Viewport width =
March 17, 2014 | by  | in News |
Share on FacebookShare on Google+Pin on PinterestTweet about this on Twitter

Referendum Flagged

New Zealand could have a new flag by 2017, and all New Zealanders would be able to vote on the matter and submit design proposals.

On 11 March in the Hunter Council Chamber, John Key announced plans to hold a referendum on whether to keep or replace the current flag.

He suggested a two-stage referendum be held in the next parliamentary term, provided that the National Government is re-elected.

Firstly, a new flag design would be voted on from three or four options. Next, the public would vote to either introduce the winning design or keep the existing flag.

Labour and the Greens would both support a referendum on the flag, but David Cunliffe has questioned the timing of the announcement.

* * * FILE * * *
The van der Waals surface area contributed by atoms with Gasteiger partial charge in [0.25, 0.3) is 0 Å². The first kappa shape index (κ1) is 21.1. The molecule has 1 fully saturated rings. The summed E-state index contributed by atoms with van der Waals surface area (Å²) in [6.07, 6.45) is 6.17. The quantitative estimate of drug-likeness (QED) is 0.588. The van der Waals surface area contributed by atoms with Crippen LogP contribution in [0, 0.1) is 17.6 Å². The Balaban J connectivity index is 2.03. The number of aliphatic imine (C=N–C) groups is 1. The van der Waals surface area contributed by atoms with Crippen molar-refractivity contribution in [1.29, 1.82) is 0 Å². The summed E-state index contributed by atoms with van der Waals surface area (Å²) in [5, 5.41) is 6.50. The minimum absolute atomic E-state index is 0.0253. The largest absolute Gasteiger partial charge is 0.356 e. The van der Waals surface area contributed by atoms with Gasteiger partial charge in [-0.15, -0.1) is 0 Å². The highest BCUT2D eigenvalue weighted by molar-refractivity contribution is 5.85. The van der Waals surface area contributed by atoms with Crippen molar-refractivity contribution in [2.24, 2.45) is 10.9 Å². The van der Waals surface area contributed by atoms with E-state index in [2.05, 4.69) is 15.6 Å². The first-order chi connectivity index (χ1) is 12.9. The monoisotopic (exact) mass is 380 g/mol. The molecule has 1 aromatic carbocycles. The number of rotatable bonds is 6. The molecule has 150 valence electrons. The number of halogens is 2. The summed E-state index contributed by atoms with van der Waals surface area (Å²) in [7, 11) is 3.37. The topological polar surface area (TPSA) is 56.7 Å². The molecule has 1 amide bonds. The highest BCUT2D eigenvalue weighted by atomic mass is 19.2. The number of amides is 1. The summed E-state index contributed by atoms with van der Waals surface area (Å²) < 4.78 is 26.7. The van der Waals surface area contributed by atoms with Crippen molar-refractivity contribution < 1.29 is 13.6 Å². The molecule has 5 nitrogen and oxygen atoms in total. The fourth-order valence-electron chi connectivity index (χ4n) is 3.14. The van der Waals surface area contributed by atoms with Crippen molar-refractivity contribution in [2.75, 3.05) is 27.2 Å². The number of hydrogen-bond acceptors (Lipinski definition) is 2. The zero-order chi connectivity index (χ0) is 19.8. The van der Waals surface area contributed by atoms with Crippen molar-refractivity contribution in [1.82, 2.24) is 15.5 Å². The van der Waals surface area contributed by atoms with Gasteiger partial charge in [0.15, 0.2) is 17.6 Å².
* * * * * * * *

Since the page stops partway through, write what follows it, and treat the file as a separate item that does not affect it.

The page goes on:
He said that Key’s timing “shows that he’s keen not to talk about the issues that really matter to New Zealanders.”

Key said the current flag reflects a colonial era, “whose time has passed,” and a new flag should be introduced to reflect “the evolution of modern New Zealand”.

However, he remains in favour of New Zealand’s ties to the monarchy.

“Our status as a constitutional monarchy continues to serve us well.”

Share on FacebookShare on Google+Pin on PinterestTweet about this on Twitter

About the Author ()

Comments are closed.

Recent posts

  1. Issue 20, Vol 81: CW: Tits & Bits
  2. Food Sex
  3. A (Selective and By No-Means all-Encompassing) Look at Neo-Soul
  4. A Love Song
  5. Doing It
  6. Top 5 Sexiest TV Shows I I Was Too Young to be Watching But I Did Anyway
  7. My Dad Wrote A Porno
  8. NT: Te Ara Tauira
  9. Sexing up the Hub: Condoms, Clits & Suzy Cato
  10. The Lifts Are Always One Step Ahead
Website-Cover-Photo7

Editor's Pick

This Ain’t a Scene it’s a Goddamned Arm Wrestle

: Interior – Industrial Soviet Beerhall – Night It was late November and cold as hell when I stumbled into the Zhiguli Beer Hall. I was in Moscow, about to take the trans-Mongolian rail line to Beijing, and after finding someone in my hostel who could speak English, had decided